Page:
Not only did the New Orleans Saints win their first Super Bowl last night, they apparently also helped break a record that many thought would stand forever:
NEW YORK – The New Orleans Saints’ victory over Indianapolis in the Super Bowl was watched by more than 106 million people, surpassing the 1983 finale of “M-A-S-H” to become the most-watched program in U.S. television history, the Nielsen Co. said Monday.
Compelling story lines involving the city of New Orleans and its ongoing recovery from Hurricane Katrina and the attempt at a second Super Bowl ring for Indianapolis quarterback Peyton Manning propelled the viewership. Football ratings have been strong all season.
“It was one of those magical moments that you don’t often see in sports,” said Sean McManus, president of CBS News and Sports.
Nielsen estimated Monday that 106.5 million people watched Sunday’s Super Bowl. The “M-A-S-H” record was 105.97 million.
The viewership estimate obliterated the previous record viewership for a Super Bowl — last year’s game between Arizona and Pittsburgh. That game was seen by 98.7 million people, Nielsen said.
The “M-A-S-H” record has proven as durable and meaningful in television as Babe Ruth’s record of 714 home runs was in baseball until topped by Hank Aaron. Ultimately, it may be hard to tell which program was really watched by more people. There’s a margin for error in such numbers, and Nielsen’s Monday estimate was preliminary, and could change with a more thorough look at data due Tuesday.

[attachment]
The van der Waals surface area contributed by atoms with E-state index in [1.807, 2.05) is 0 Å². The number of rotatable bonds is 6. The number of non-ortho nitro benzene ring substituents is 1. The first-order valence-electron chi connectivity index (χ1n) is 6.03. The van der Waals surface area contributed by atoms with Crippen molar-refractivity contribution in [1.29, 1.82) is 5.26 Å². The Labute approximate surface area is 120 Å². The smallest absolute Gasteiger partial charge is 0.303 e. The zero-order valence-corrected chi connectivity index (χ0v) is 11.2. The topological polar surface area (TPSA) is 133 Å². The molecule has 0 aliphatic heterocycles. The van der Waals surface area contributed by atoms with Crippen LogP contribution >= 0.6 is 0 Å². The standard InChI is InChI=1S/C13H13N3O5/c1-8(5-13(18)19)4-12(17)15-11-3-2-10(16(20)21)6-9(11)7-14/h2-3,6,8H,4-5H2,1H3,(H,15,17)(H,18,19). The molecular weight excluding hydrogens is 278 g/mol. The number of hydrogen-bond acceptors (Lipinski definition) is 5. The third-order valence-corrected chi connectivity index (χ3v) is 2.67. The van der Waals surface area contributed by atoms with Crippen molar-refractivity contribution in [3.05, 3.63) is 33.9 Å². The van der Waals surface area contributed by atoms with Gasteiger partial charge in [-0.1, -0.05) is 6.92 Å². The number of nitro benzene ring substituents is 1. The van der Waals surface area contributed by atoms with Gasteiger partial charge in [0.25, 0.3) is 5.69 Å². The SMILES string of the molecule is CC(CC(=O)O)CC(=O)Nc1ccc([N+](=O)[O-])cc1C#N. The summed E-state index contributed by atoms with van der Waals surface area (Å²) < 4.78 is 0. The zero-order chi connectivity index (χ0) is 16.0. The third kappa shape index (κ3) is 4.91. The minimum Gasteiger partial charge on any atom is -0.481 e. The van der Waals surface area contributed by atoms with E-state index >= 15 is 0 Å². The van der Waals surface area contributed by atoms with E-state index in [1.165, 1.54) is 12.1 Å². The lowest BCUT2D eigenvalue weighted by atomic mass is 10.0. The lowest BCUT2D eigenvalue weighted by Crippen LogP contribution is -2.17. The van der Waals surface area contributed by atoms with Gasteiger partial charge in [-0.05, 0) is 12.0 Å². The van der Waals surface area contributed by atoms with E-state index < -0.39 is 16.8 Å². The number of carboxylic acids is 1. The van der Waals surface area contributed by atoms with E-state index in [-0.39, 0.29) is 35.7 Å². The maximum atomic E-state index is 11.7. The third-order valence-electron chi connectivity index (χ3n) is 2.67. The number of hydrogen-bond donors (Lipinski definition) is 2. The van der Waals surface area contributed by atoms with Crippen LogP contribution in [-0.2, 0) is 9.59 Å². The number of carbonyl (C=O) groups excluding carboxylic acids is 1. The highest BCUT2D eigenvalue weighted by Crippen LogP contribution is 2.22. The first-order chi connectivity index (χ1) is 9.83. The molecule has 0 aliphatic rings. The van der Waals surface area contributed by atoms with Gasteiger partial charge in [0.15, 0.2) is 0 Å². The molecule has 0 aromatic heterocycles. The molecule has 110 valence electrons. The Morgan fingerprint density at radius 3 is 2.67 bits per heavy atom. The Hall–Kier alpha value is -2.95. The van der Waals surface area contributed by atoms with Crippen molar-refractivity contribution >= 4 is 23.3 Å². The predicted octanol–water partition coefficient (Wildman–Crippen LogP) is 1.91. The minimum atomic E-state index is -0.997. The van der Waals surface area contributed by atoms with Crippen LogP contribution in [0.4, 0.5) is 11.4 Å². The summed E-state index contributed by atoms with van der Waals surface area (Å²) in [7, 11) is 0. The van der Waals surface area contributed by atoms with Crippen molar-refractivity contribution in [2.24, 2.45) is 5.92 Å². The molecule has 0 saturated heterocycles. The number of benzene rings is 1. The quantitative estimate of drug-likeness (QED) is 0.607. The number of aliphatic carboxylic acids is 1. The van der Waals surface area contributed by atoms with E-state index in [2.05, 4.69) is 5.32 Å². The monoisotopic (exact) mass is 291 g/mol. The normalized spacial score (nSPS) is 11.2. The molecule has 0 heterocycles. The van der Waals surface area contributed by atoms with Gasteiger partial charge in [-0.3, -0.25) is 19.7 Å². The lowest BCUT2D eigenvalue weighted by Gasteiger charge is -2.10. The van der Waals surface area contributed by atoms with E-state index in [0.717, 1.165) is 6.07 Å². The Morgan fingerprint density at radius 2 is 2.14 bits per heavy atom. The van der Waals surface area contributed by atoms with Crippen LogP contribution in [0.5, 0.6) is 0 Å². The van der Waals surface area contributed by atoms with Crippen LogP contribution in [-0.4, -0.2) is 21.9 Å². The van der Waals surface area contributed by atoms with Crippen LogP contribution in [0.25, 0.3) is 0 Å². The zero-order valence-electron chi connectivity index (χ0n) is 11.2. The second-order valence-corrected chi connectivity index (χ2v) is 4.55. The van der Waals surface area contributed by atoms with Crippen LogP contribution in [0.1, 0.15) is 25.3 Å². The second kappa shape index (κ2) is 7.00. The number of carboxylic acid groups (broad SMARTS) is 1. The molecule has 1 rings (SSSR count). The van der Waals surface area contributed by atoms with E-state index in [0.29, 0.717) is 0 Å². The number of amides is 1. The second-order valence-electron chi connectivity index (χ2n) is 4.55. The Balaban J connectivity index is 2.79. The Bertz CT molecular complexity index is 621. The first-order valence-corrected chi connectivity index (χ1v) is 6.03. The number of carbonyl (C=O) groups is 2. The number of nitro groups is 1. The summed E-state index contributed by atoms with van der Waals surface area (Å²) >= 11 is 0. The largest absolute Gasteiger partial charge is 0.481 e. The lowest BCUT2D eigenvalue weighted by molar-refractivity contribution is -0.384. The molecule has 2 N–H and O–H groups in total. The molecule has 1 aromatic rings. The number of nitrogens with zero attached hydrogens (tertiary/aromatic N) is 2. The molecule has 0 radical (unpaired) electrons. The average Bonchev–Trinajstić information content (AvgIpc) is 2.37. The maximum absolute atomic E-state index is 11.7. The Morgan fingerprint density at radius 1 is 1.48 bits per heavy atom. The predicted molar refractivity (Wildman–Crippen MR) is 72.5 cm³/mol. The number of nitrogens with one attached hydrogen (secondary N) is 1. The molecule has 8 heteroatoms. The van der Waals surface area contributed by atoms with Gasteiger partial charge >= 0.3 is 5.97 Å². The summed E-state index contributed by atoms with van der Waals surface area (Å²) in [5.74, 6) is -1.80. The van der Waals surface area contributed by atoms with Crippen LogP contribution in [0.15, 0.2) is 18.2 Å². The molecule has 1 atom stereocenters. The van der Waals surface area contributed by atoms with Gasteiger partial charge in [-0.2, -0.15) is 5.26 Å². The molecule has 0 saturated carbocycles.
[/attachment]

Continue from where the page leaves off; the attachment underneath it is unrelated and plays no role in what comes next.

Even if the record stands, however, the M*A*S*H numbers do win out in one respect:
There are more American homes with television sets now (114.9 million) than there were in 1983 (83.3 million). An estimated 77 percent of homes with TVs on were watching “M-A-S-H” in 1983, compared with the audience share of 68 for the Super Bowl.
And the Saints and Colts did have some help from Mother Nature:
The Mid-Atlantic blizzard also helped CBS. After New Orleans, the highest-rated market was snowbound Washington, Nielsen said. More people watched the game from their homes in that area instead of going to parties or bars, and Nielsen does a much better job counting viewers in homes than outside of them. “Bad weather in the Northeast and good weather in Florida was a good combination for us,” McManus said.
H/T: James Joyner